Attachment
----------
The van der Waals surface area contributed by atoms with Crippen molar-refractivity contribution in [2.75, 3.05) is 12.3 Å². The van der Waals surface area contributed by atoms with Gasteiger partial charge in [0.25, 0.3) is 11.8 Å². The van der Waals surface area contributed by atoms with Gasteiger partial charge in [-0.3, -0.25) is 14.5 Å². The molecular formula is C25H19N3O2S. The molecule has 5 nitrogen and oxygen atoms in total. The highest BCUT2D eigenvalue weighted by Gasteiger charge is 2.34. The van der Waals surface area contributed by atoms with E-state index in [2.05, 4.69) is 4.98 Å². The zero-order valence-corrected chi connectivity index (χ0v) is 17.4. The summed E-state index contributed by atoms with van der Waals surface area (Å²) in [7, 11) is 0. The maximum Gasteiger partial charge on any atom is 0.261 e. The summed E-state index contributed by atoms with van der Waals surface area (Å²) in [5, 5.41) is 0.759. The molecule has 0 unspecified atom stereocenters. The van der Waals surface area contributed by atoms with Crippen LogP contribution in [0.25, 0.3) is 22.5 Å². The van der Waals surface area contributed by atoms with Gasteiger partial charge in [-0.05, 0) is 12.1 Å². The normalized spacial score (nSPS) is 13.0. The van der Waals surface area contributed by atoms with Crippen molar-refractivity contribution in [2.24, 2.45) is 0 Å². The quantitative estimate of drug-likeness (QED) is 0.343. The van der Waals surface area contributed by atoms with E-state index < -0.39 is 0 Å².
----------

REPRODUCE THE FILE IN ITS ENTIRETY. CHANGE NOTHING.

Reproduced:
The van der Waals surface area contributed by atoms with Crippen molar-refractivity contribution in [2.75, 3.05) is 12.3 Å². The van der Waals surface area contributed by atoms with Gasteiger partial charge in [0.25, 0.3) is 11.8 Å². The van der Waals surface area contributed by atoms with Gasteiger partial charge in [-0.3, -0.25) is 14.5 Å². The molecular formula is C25H19N3O2S. The molecule has 5 nitrogen and oxygen atoms in total. The highest BCUT2D eigenvalue weighted by Gasteiger charge is 2.34. The van der Waals surface area contributed by atoms with E-state index in [2.05, 4.69) is 4.98 Å². The zero-order valence-corrected chi connectivity index (χ0v) is 17.4. The summed E-state index contributed by atoms with van der Waals surface area (Å²) in [7, 11) is 0. The maximum Gasteiger partial charge on any atom is 0.261 e. The summed E-state index contributed by atoms with van der Waals surface area (Å²) in [5, 5.41) is 0.759. The molecule has 0 unspecified atom stereocenters. The van der Waals surface area contributed by atoms with Crippen LogP contribution in [0.25, 0.3) is 22.5 Å². The van der Waals surface area contributed by atoms with Gasteiger partial charge in [-0.05, 0) is 12.1 Å². The normalized spacial score (nSPS) is 13.0. The van der Waals surface area contributed by atoms with Crippen molar-refractivity contribution in [2.24, 2.45) is 0 Å². The quantitative estimate of drug-likeness (QED) is 0.343. The van der Waals surface area contributed by atoms with E-state index < -0.39 is 0 Å².